Necklace helps your diet by listening to your eating

Wearing a chewing noise detector could lead to healthier meals.

Ken Welsh via Getty Images

Forget using image recognition or the honor system to count calories -- if University at Buffalo researchers have their way, you'll just need to wear a necklace to watch what you eat. Their recently developed AutoDietary device gauges caloric intake by listening to the chewing and swallowing sounds you make when consuming different foods. It's easy to tell when you're munching on an apple versus a cookie, for example. The current system sends data to a smartphone and recommends improvements, such as cutting back on snacks or slowing down if you tend to rush through dinner.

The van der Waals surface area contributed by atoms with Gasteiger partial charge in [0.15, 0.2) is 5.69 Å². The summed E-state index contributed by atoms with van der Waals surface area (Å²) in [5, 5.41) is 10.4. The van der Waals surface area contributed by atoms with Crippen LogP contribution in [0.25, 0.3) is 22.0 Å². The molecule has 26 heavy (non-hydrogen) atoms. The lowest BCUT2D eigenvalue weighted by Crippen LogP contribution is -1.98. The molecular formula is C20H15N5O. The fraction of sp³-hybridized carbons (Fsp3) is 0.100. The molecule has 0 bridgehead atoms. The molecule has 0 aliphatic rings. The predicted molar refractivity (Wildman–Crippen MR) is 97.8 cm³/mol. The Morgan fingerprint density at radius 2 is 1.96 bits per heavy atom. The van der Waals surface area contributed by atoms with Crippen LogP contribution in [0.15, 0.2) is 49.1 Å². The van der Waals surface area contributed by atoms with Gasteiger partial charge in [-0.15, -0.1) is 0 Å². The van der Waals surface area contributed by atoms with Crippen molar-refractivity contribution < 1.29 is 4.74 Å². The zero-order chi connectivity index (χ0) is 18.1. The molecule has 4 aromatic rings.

It's not foolproof. The existing implementation only detects the right food 85 percent of the time, and it can't tell whether you're eating a healthy or junky version of a given foodstuff (a common problem with cereal). However, the creators believe they could solve this by adding a biomonitor that looks for blood sugar levels and other telltale signs of specific meals. If the technology advances far enough, you could reliably use it to tackle diabetes, obesity and other conditions where each bite could be a big deal.